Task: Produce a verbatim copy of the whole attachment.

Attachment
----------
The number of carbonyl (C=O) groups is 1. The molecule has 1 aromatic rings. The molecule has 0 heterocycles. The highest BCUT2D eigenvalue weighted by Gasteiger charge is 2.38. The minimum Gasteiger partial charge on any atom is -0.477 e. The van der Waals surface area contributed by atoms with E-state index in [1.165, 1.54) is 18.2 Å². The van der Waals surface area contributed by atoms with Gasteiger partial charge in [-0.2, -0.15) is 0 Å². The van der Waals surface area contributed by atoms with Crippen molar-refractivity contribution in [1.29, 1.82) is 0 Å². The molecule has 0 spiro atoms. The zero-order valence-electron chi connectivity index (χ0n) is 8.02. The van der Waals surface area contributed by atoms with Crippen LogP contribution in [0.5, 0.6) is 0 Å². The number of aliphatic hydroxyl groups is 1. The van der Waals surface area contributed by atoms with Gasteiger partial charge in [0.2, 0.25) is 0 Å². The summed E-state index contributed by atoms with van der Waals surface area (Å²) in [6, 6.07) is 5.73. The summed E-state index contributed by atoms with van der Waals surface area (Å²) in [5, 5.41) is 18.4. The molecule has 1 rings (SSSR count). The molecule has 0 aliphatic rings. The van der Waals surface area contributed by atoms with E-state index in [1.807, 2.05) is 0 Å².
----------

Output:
The number of carbonyl (C=O) groups is 1. The molecule has 1 aromatic rings. The molecule has 0 heterocycles. The highest BCUT2D eigenvalue weighted by Gasteiger charge is 2.38. The minimum Gasteiger partial charge on any atom is -0.477 e. The van der Waals surface area contributed by atoms with E-state index in [1.165, 1.54) is 18.2 Å². The van der Waals surface area contributed by atoms with Gasteiger partial charge in [-0.2, -0.15) is 0 Å². The van der Waals surface area contributed by atoms with Crippen molar-refractivity contribution in [1.29, 1.82) is 0 Å². The molecule has 0 spiro atoms. The zero-order valence-electron chi connectivity index (χ0n) is 8.02. The van der Waals surface area contributed by atoms with Crippen LogP contribution in [0.5, 0.6) is 0 Å². The number of aliphatic hydroxyl groups is 1. The van der Waals surface area contributed by atoms with Gasteiger partial charge in [0.2, 0.25) is 0 Å². The summed E-state index contributed by atoms with van der Waals surface area (Å²) in [6, 6.07) is 5.73. The summed E-state index contributed by atoms with van der Waals surface area (Å²) in [5, 5.41) is 18.4. The molecule has 1 rings (SSSR count). The molecule has 0 aliphatic rings. The van der Waals surface area contributed by atoms with E-state index in [1.807, 2.05) is 0 Å².